Cauliflower came deep-fried and served with olive oil infused with curry flavour and topped with aged Parmesan. I quite liked this dish, a nice way to enliven the humble vegetable, though I wish the chef had been less tentative with the spices; as can be seen in Indian cooking, cauliflower can easily cope with bold flavours (still 15/20). At £18 this must be one of the most profitable dishes in London.

Langoustine ravioli was the dish of the night, the pasta excellent and the crustaceans sweet and laced with herbs, resting in an old-school rich shellfish veloute flavoured with espelette pepper: a lovely example of proper French cooking (17/20).

Sea bass came baked in a salt and seaweed crust, with mussels, razor clams and violet artichoke couscous with samphire. The fish had good flavour and was accurately cooked, though perhaps an extra vegetable element to the dish would have been beneficial (14/20). 

Turbot was poached in lemongrass butter, served with baby bok choy, ginger and carrot puree and herb jus. The fish was cooked correctly but the seasoning was too light, the dish overall seeming a little bland, albeit enjoyable enough (14/20).

The pastry section was headed up by Nicolas Rouzaad, who transferred here from the Epicure restaurant in Paris. A pre-dessert of both white and yellow peach came with peach sorbet, verbena, ginger consommé, fresh almonds and redcurrants. The peaches were ripe and the ginger was an interesting way of lifting the flavour of the fruit (15/20).

A sugar casing in the shape of a strawberry was filled with strawberry mousse, served with strawberry sorbet and a garnish of a few wild strawberries. This was artfully made, the textures of each element was excellent and the fruit had quite good flavour, though not the best I have ever tasted (16/20). A Caribbean Guanaja chocolate cylinder had caramelised cashew nut praline, chocolate mousse and coffee ice cream. The plate was prettily decorated and the chocolate of high quality, though the coffee ice cream needed greater flavour intensity (14/20).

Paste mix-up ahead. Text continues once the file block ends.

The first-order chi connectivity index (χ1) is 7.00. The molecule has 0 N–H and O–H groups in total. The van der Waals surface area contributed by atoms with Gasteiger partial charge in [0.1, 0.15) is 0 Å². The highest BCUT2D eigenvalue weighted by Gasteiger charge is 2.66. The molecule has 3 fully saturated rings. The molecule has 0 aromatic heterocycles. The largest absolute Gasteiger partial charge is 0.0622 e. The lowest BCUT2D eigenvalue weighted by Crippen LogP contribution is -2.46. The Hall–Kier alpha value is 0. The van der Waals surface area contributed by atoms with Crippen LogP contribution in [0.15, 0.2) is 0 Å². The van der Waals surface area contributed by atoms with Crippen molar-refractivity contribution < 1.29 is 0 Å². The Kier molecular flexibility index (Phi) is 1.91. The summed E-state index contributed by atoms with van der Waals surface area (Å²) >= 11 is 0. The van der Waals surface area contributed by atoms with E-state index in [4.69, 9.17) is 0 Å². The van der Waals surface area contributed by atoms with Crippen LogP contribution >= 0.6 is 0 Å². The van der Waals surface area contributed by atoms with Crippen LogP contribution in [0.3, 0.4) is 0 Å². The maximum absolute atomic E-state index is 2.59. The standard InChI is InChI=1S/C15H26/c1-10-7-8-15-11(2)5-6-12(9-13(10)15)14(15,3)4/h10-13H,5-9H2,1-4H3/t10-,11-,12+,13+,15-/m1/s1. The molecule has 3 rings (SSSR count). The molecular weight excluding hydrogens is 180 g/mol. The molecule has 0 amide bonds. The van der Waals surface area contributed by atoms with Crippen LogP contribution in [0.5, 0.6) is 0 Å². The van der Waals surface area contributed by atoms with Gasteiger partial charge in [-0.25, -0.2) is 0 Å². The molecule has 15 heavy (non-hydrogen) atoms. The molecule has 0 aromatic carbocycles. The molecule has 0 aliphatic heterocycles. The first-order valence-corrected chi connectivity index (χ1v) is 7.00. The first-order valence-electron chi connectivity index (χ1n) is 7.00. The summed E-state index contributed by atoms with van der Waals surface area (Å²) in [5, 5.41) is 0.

Illy coffee (£5.50) came with some pleasant chocolates and some genuinely classy macarons made by the pastry section. The hazelnut macaron in particular was very impressive. Service was attentive, with a particularly good assistant manager who used to wok at Launceston Place. This was only just over a week since opening, and although the dining room was quiet it did not feel like the Marie Celeste. The bill came to £164 for three courses, a pleasant bottle of wine and pre-dinner drinks; if I take out all the drinks then the food element was still £82 per person. If you avoided pre-dinner drinks, scoured the wine list, found a modest bottle and shared that then a typical cost per head might be £110. This is an awful lot of money for food that at its best was excellent, but was far from consistently at that standard throughout. It felt as if the kitchen was still finding its way in these early days after opening, buying rather than baking its bread, sending out very basic nibbles, yet not acknowledging this reality in the pricing. If you are going to have a soft opening to iron out the wrinkles then offer a discount during this period. At the price point here the food should be, well, celestial, and any little imperfections are hard to forgive.